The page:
Connecticut added 600 jobs and its unemployment rate dropped three-tenths of a percent to 5.7 percent in June, according to the Labor Department’s report released Monday.
“Above trend private-sector job growth looks to be continuing, while the jobless rate has recently declined significantly,” Andy Condon, director of the Labor Department’s Office of Research, said. “Connecticut’s unemployment rate, which is below 6 percent for the first time since August 2008, has not been this low since July 2008.”
CBIA economist Pete Gioia said while the unemployment rate is the lowest since July 2008, it’s still more than a percentage point higher than neighboring Massachusetts.The U.S. unemployment rate is 5.3 percent.
“Still higher than most of the other New England states,” said Gioia, “and shows just how stubborn our economic recovery is more than five years after the end of the recession.”
Gov. Dannel P. Malloy put a more positive spin on the numbers.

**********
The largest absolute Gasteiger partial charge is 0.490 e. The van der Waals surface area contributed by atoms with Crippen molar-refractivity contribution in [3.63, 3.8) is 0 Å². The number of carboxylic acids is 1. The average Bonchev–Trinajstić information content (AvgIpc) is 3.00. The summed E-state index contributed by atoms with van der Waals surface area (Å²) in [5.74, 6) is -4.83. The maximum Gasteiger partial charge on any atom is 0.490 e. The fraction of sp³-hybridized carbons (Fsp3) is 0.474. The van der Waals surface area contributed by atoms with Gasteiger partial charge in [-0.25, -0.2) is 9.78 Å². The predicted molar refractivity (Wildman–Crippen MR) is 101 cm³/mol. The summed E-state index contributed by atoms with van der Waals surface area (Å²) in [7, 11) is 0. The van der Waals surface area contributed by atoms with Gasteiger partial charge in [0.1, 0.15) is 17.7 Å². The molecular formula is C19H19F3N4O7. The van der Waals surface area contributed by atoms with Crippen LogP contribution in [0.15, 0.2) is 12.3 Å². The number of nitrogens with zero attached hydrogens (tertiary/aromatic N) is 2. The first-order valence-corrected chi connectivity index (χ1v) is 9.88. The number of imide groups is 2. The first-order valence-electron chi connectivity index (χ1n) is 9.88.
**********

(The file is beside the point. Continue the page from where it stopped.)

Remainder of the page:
“This is yet another milestone reached — unemployment is down to its lowest point in seven years,” Malloy, said. “This news comes just a month after we created nearly 6,000 jobs, a huge one-month total. We are no doubt making progress, and our strategy is no doubt moving Connecticut forward.”
However, the May jobs gains were not as big as initially reported. The Labor Department reported last month that the state added 6,400 jobs, but those numbers were revised downward by 500 to 5,900.
The Labor Department numbers show the state has increased its total non-farm jobs by 27,000 over the year.
Connecticut has now recovered recovered 97,900 positions, or 82.3 percent of the 119,000 seasonally adjusted total nonfarm jobs that were lost in the state during the March 2008-February 2010 employment recession. Connecticut’s jobs recovery is now in its 64th month and is averaging about 1,530 jobs per month since February 2010.
The private sector has recovered employment at a faster pace (about 1,644 per month) and has now replenished 105,200 (94.3 percent) of the 111,600 private sector jobs that were lost during the employment downturn. The state needs to reach the 1,713,000 job level to enter a nonfarm employment expansionary phase.
Out of the state’s 10 major industry sectors, four posted employment gains. Construction and mining showed the greatest increase at 3.9 percent followed by the financial super sector, manufacturing, and professional and business services.
Government posted the largest decline in June, followed by leisure and hospitality; trade, transportation, and utilities; and education and health services. The information super sector was unchanged.